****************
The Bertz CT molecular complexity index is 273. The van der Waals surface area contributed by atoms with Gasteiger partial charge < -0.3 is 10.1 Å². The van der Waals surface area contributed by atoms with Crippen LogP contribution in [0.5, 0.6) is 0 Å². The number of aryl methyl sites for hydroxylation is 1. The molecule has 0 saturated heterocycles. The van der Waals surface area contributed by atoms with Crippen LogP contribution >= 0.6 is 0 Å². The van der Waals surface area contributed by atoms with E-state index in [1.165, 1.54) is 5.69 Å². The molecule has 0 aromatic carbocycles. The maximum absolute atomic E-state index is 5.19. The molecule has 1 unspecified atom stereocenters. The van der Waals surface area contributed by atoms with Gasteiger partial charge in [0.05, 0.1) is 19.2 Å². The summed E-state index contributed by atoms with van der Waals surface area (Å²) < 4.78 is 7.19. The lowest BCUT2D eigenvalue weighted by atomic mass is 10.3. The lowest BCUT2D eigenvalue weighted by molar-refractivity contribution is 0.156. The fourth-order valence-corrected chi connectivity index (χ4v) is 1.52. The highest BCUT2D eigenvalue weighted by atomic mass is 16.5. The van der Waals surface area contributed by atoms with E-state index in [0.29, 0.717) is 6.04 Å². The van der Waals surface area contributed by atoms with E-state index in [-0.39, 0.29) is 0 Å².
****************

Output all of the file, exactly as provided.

The Bertz CT molecular complexity index is 273. The van der Waals surface area contributed by atoms with Gasteiger partial charge < -0.3 is 10.1 Å². The van der Waals surface area contributed by atoms with Crippen LogP contribution in [0.5, 0.6) is 0 Å². The number of aryl methyl sites for hydroxylation is 1. The molecule has 0 saturated heterocycles. The van der Waals surface area contributed by atoms with Crippen LogP contribution >= 0.6 is 0 Å². The van der Waals surface area contributed by atoms with E-state index in [1.165, 1.54) is 5.69 Å². The molecule has 0 aromatic carbocycles. The maximum absolute atomic E-state index is 5.19. The molecule has 1 unspecified atom stereocenters. The van der Waals surface area contributed by atoms with Gasteiger partial charge in [0.05, 0.1) is 19.2 Å². The summed E-state index contributed by atoms with van der Waals surface area (Å²) < 4.78 is 7.19. The lowest BCUT2D eigenvalue weighted by atomic mass is 10.3. The lowest BCUT2D eigenvalue weighted by molar-refractivity contribution is 0.156. The fourth-order valence-corrected chi connectivity index (χ4v) is 1.52. The highest BCUT2D eigenvalue weighted by atomic mass is 16.5. The van der Waals surface area contributed by atoms with E-state index in [0.29, 0.717) is 6.04 Å². The van der Waals surface area contributed by atoms with E-state index in [-0.39, 0.29) is 0 Å².